Wednesday, November 14, 2007

New Berlin Plays Potential Water Sellers Off Each Other: A Losing Game

New Berlin is discussing Lake Michigan water purchases with several potential supplying communities, complaining that the City of Milwaukee is dragging its feet as a seller.

New Berlin's complaints are misdirected.

If the state adopted the Great Lakes Compact, clarified the rules and let the other Great Lakes states know that Wisconsin would review diversions with some sort of real process on its books, then diversion applications could be processed more smoothly.

New Berlin can thank its own State Senator, Mary Lazich, (R), for torpedoing Compact negotiations in Madison this summer and fall, putting her own city in water limbo.

Without a Compact, no sale from Milwaukee, Oak Creek or Racine, or from Timbuktu, for that matter, is likely to be approved by Wisconsin regulators or the other Great Lakes states, as required by the draft Compact and existing federal law.

Note that Waukesha is continuing its secrecy-laden efforts for a separate diversion, repeating its penchant for confidentiality that was exposed in 2006 with the surfacing of secret appeals to Gov. Jim Doyle for backdoor-diversion approvals - - appeals that Doyle turned aside.

Furthermore, as I have pointed out on this blog several times - - Wisconsin Attorney General Peg Lautenschlager issued a lengthy opinion nearly a year ago saying that Wisconsin could not, on its own, approve a diversion of Lake Michigan water to New Berlin, or Waukesha, without the approval of the other Great Lakes states' governors.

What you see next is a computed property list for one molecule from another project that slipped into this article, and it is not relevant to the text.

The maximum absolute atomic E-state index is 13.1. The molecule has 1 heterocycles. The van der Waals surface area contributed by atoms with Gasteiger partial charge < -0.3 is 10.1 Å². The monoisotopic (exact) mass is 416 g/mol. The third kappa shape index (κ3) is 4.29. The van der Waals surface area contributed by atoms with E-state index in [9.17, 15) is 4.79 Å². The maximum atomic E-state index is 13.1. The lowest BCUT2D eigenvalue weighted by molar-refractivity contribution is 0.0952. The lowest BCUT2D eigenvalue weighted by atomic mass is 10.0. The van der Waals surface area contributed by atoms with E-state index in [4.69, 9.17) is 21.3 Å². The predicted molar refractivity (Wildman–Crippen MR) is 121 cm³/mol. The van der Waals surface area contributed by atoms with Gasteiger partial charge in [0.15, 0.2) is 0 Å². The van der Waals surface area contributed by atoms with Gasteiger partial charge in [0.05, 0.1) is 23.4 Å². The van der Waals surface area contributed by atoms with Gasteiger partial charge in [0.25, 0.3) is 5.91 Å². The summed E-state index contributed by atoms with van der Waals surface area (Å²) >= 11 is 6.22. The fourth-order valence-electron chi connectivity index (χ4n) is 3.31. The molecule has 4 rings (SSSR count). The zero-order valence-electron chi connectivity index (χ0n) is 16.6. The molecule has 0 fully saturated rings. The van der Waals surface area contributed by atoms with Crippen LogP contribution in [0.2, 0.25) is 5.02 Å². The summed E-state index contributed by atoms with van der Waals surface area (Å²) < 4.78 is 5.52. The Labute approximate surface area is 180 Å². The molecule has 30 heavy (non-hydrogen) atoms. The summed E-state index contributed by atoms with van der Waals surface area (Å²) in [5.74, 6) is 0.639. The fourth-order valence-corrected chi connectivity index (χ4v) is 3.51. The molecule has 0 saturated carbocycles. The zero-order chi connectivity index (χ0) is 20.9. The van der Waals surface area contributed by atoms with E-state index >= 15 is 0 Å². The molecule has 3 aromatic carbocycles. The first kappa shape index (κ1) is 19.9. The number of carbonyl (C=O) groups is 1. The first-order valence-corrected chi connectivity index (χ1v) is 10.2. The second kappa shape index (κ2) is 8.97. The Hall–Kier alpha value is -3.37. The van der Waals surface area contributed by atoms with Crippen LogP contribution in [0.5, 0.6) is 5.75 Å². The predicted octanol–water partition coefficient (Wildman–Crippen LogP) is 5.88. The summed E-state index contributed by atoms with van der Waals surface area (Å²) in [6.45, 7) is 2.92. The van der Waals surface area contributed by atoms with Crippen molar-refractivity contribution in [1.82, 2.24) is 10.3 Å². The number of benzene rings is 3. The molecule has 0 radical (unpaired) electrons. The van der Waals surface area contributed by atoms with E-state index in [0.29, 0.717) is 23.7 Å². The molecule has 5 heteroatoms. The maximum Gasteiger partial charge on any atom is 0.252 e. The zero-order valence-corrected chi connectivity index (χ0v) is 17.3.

In the opinion, Lautenschlager cited the pending Compact as well as current federal law.

It does not matter that Lautenschlager is no longer the Wisconsin AG: it was the opinion of the office, and Wisconsin officials would be fools to proceed with a diversion approval unilaterally with an AG opinion saying they cannot.

New Berlin can try and pressure Milwaukee for a water sale by visiting Oak Creek or Racine, but none of these communities can sell, yet, as Lautenschlager pointed out.

New Berlin should try and win its own state senator to its cause, though she has thrown in with Compact bashers on the states'-right fringes in Ohio, jeopardizing the agreement across the Great Lakes, and certainly helping to block future sales to water-hungry New Berlin customers.

2 comments:

Adam Young said...

The people of New Berlin are not lacking thirst; they want to water their gigantic lawns and wash their numerous cars.

For those simple luxuries, they can simply choose to move back to the City of Milwaukee, where they can receive the services they need!

It's a matter of choice.

As far as Lazich's Ohio partner, Tim Grendell, he is a bigot. Shortly after taking office for one term in the Ohio House, he made incredibly nasty comments about the intellectual capacity of a black legislator, and was roundly criticized by even his Republican colleagues.
See: http://www.enquirer.com/editions/2003/03/19/loc_oh-condemnedcomments19.html

This monument to bigotry ran for Ohio Attorney General in 2006, and was crushed in the Republican primary by a margin of almost three-to-one.

James Rowen said...

Thank you for the informative comment. I will blog about the Ohio story. Much appreciated.